Medical Practice Marketing Strategy for Physicians
As a physician, your medical practice is your identity – and it is the only branding opportunity you have with your patients. Like it or not, they associate your face with your practice and will make treatment decisions and recommendations accordingly. Having accepted that, how do you develop a medical practice marketing strategy as a physician?
The first decision you must make is what niche you want to occupy within your specialty. If you’re a dermatologist, do you want to be seen as the life-saver who identifies and treats skin cancer or as the Botox specialist for the masses? If you’re a cardiologist, are you the preventative-maintenance authority who advocates lifestyle changes or the brilliant diagnostician who recommends all the right medical tests? There is no right or wrong answer here, and every niche has value – but you need to decide how you want to brand yourself and ultimately, your practice. A scattered marketing strategy will be ineffective because potential patients won’t be able to figure out what you have to offer them.
Once you know who you want to be as a physician and thus, how you want patients to perceive your medical practice, the objectives fall into place. If you’re the Botox specialist, you’ll be running ads in the weekly advertisements that your potential patients get in their mailboxes, pushing a newsletter with monthly specials to subscribers, and encouraging patients to refer their friends with appropriate incentives. If you’re the lifestyle-focused cardiologist, you’ll seek referrals from physicians whose cardiology patients are averse to medications and surgery, optimizing your website with heart-healthy articles and recipes, and…..encouraging patients to refer their friends with appropriate incentives. Patient referrals are an important part of any medical practice marketing strategy, no matter what your specialty and niche, because they are free and carry tremendous credibility.
Patient referrals are one of the best ways you can market your practice, and they don’t just come from the direct word-of-mouth we’re used to in a traditional sense. You can use social media, specifically Facebook, to generate excellent referrals. When a patient Likes your page and then comments on your article or posts on your wall, i.e. “Dr. Jones is a genius!” other patients will feel much more confident about approaching you for treatment. So no matter what your specialty and no matter how you’re branding your medical practice, start a Facebook page as a local business and post to it regularly.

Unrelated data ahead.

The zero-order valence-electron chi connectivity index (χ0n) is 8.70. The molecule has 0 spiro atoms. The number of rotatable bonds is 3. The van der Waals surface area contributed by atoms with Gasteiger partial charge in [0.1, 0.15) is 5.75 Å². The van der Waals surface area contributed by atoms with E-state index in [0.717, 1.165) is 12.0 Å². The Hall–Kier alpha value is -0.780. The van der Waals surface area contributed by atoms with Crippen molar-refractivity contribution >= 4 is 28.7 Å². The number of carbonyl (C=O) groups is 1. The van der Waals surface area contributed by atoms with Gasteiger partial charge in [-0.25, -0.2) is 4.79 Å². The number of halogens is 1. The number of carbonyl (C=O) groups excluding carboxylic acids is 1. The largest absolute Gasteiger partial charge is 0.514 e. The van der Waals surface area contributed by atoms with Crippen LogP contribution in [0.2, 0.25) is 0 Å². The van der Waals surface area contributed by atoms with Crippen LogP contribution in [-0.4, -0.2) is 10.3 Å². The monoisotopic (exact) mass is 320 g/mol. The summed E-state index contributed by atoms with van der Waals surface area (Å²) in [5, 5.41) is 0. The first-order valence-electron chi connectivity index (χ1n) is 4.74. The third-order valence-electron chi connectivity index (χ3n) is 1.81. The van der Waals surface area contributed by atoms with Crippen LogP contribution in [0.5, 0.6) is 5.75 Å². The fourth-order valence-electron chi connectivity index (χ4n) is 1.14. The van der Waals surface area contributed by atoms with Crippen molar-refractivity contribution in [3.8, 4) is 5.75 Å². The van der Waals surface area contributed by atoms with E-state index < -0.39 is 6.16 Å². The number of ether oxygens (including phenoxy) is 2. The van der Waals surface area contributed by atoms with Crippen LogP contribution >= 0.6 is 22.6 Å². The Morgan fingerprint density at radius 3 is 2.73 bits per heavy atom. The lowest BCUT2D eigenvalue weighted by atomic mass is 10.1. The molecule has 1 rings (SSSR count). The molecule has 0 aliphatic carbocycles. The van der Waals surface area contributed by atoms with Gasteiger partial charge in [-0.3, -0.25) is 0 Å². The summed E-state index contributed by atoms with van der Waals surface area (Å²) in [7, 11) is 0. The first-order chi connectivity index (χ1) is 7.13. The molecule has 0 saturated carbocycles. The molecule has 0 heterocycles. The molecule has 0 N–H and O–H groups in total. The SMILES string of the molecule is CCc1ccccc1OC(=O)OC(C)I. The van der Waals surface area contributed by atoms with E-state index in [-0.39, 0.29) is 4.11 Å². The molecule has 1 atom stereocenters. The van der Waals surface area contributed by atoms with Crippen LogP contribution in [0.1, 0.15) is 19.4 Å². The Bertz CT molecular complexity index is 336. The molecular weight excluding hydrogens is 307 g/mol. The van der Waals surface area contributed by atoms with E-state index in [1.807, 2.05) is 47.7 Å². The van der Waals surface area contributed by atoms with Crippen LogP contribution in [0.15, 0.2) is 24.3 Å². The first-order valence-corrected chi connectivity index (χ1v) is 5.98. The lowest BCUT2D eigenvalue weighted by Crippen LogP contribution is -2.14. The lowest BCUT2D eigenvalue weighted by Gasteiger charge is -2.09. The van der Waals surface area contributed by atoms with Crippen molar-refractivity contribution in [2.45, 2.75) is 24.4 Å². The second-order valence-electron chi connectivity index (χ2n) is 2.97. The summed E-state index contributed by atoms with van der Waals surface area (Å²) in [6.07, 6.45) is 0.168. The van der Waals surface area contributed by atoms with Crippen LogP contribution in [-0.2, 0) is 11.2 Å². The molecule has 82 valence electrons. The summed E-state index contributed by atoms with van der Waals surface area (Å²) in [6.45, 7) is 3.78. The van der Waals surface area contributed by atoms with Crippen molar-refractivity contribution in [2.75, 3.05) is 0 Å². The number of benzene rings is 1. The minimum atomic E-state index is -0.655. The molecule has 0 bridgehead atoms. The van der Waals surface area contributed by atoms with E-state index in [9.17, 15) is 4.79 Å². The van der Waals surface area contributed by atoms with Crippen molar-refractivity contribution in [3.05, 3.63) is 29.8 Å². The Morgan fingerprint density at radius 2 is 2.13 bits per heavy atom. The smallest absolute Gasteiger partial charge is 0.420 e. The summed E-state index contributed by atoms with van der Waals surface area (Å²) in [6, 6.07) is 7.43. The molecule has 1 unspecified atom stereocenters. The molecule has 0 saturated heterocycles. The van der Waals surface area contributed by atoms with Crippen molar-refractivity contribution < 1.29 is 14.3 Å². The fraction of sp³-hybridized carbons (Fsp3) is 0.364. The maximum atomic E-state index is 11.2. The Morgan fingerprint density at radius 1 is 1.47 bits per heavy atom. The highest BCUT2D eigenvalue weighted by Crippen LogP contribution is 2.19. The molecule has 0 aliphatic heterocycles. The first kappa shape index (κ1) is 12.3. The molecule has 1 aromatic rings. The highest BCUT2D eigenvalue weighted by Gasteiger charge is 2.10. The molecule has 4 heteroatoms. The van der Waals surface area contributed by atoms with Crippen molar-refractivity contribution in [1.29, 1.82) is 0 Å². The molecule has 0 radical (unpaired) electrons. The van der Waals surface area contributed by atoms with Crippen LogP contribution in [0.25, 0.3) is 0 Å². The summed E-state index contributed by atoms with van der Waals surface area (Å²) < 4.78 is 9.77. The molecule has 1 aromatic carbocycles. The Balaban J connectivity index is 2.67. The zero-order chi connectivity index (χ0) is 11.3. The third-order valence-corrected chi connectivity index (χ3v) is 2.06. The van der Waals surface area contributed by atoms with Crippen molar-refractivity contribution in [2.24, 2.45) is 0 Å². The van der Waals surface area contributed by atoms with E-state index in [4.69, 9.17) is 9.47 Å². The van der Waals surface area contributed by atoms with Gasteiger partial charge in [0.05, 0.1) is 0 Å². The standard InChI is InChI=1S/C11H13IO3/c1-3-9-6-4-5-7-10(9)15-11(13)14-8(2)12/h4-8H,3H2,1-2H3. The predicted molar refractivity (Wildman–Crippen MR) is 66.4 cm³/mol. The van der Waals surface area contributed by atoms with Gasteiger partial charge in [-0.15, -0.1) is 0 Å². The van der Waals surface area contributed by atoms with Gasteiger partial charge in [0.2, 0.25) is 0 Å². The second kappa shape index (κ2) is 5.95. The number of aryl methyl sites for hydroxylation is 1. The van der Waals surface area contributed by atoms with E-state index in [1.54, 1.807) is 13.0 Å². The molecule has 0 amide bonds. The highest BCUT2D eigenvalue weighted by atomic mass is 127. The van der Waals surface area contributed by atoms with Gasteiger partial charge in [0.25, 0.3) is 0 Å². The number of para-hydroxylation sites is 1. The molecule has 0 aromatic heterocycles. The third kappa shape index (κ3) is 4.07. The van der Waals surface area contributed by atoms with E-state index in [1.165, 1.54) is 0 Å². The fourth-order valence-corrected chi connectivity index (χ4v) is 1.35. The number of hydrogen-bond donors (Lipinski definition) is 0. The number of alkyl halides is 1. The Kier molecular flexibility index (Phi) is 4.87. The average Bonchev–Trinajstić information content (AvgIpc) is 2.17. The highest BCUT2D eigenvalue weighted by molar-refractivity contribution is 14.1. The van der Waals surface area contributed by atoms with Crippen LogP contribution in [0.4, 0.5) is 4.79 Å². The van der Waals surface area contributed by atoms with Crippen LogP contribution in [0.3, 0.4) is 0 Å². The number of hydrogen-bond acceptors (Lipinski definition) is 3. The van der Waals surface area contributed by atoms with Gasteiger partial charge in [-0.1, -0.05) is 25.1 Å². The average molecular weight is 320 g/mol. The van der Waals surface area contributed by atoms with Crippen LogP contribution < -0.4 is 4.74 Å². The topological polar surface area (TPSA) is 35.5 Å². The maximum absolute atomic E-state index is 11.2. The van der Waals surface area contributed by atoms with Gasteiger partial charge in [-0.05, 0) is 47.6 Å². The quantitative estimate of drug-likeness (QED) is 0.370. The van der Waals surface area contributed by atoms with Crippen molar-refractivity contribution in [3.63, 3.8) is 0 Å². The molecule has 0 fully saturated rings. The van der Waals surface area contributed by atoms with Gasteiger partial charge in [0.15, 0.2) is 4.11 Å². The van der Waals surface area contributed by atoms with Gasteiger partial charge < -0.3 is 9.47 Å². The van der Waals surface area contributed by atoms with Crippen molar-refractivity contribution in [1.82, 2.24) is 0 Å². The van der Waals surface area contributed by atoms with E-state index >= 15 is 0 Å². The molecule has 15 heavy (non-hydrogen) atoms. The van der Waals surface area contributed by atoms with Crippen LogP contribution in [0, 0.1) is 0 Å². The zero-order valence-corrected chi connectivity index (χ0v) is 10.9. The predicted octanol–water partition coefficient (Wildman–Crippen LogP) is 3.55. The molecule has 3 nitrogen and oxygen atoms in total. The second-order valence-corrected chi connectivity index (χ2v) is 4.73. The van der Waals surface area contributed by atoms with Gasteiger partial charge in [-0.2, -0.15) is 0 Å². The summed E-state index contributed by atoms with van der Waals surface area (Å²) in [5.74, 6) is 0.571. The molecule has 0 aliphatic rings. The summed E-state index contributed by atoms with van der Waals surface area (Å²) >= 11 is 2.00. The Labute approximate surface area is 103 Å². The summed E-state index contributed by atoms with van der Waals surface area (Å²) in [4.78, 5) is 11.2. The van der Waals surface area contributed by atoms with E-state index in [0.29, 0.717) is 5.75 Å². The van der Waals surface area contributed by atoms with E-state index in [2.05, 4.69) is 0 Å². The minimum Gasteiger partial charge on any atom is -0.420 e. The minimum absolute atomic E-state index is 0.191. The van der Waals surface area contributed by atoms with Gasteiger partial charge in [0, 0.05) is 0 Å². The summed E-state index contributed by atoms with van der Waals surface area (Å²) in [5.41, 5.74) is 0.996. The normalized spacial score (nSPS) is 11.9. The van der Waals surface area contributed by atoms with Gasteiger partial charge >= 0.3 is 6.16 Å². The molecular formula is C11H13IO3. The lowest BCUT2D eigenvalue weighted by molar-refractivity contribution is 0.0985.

Newsletters, articles (posted to the blog on your website), and coupons are other great ways to market your medical practice; simply consider the message you want to send before you start. If you’re marketing to a demographic that is relatively low on the socioeconomic scale, everything about your campaign, including text and images, should target that group. If you’re marketing to a more upscale audience, you’ll need to consider that they could be turned off or feel alienated by a message targeted to a more general audience, and vice versa. As a physician, it is worthwhile to sit down and think about the marketing messages you want to send as you develop your overall marketing strategy.
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Tuesday, 01 November 2011
posted by Chris Carraway, DC, DIBCN, CLS
Excellent posting, I have worked to brand my self from day one in my office. I like to think of the KFC saying. "We do chicken right." There is no mistaking what they mean and what the message is. No burgers, no fish sandwiches, no salads...WE do chicken RIGHT! Simple staight forward and clear.
I started by branding myself as using a particular chiropractic technique exclusively. Activator Methods Chirpractic Technique. I would tell patients if they wanted something different I would gladly refer them somewhere else. The appreciated my passion for my practice. That doctor is serious about what he does, they would say.
After ten years of practice I went back to school to persue a neurology degree. This helped me brand my practice in another specialty and stand out from the rest.
Some years later Laser Therapy caught my attention as being a up and coming field and I began to brand myself as the laser doctor in the area. Business is good and continues to get better.
Keeping sharp and clean, knowing what you do and||||| ||h||a||v||i||n||g|| ||a passion for it will speak volumes. Just like the Botox specialist example that Bonnies uses in this article. Pick something that you know and be the best at it. It does not have to be a complicated procedure or a life saving one. Just a marketable one.
Be consistent and be excellent at what you do. Patients will pick up on this vib. Bonnie give some sound advice.
Chris Carraway, DC, DIBCN, CLS
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